Pet

There is a black dog in my family.

Not the sort of family pet that you adopt as a group, choosing it carefully and taking it home as a cherished pet.

The sort of black dog that turns up on your doorstep at night. The sort that nobody can remember the backstory for, its origin lost in time.

All we know is that it keeps turning up and we keep feeding it.

The sort of black dog that every member of your family has been feeding in secret, thinking their time with this dog was unique. They alone fed it. They alone knew its face, its howl and its touch.

Nobody talked about our dog.

That’s just not how we do things in my family.

This black dog of ours has been visiting for years. It has visited every generation. From my great grandparents to my siblings and me… each of us has spent time with this dog.

It is ageless, our dog. It does not tire nor fade. Its coat never shimmering silver, its muzzle never fraying.

My family know how to handle our dog. We sit in silence and smile at each other, our black dog resting firmly on the list of things we don’t discuss. A list filled with politics and sex.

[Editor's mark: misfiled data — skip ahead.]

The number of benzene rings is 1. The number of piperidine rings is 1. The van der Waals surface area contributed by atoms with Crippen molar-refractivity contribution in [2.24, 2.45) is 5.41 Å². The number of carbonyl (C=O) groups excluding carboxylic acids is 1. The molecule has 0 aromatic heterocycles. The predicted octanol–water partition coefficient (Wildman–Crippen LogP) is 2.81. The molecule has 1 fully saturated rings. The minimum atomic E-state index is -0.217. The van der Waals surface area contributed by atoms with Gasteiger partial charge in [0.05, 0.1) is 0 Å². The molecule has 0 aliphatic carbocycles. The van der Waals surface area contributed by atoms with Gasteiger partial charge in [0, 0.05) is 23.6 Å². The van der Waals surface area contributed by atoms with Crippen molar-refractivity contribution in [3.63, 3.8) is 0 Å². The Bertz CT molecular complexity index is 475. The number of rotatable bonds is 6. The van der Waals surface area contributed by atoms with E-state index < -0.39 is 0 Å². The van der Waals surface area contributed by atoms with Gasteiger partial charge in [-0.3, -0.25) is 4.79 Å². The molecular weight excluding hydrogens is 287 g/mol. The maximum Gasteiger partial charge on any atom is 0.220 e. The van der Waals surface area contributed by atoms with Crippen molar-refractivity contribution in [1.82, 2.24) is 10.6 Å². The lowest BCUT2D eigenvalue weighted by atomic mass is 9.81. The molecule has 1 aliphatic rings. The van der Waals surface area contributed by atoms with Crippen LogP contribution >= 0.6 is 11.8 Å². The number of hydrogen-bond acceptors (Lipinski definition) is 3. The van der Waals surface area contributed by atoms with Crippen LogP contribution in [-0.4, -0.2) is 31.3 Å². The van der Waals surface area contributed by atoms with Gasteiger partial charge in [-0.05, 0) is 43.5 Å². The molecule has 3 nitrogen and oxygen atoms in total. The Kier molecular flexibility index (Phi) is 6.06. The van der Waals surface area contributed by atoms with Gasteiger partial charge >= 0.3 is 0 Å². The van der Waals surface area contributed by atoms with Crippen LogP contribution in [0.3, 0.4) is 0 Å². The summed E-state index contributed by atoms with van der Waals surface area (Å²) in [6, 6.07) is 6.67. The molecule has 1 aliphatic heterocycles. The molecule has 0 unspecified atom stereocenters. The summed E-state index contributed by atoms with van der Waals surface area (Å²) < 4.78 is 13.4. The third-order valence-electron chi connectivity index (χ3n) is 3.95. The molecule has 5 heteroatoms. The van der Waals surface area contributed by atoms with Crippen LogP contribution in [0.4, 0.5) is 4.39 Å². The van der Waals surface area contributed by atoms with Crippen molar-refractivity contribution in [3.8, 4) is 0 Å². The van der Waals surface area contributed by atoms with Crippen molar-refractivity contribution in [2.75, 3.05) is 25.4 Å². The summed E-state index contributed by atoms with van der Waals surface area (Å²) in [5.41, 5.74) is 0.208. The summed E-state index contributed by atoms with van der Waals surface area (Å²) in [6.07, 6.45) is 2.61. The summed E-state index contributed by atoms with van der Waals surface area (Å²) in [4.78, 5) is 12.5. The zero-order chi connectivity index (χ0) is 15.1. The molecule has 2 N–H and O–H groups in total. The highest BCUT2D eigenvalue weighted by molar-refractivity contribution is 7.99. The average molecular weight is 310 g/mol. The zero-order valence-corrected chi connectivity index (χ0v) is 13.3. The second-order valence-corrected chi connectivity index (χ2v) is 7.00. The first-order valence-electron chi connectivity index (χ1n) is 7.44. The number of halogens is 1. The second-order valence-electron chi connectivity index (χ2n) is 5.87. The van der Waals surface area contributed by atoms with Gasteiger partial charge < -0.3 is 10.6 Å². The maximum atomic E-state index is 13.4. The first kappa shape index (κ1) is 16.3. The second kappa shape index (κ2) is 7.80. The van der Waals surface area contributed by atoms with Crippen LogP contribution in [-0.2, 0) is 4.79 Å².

It looks different to all of us, our black dog.

To some it is a creature of fear and anxiety, rendering us paralysed and baring its teeth.

To some it is a creature of loneliness, isolating us and keeping us from the people and places we know and love.

To some it is a creature of sadness, tearing at old wounds and insecurities until we weep, unable to stand in the darkness.

To some, this dog isn’t any of these things. It is just a feeling of emptiness. The lack of connection, the sadness and the fear all fading until you are stood in a stark white room; There you will sit, just you and your dog, alone in it all.

For some of us our dog is tame now. We understand it and know what to expect, welcoming it not as a friend but as an old acquaintance. A dance partner that we know well enough to follow despite no longer enjoying the routines.

For some of us our dog is still wild and unexpected. We fight it and run, turning and twisting to avoid its baleful stare and glistening jaw. Spending energy and time trying to shake it from our lives.

But still it comes back, our dog.

For some of us our dog is small, others see as something that fills the room, blocking the light around them until all they can see is a dog… our dog.

I wish we’d talked about our dog more.

I wish we had discussed this creature that connects with us all in separate ways.

I wish we had warned the youngest of us that one day, our dog might come and call on them. Standing wanting at the back porch, a new, old pet that was built just for them. Their own personalized companion for the darkest of nights.

But nobody talked about our dog.

That’s not how we do things in my family.

So, I will just hold out my palm and let it come to me.

As my mother did before me.

And her mother before her.

And so it continues…

My black dog and me.

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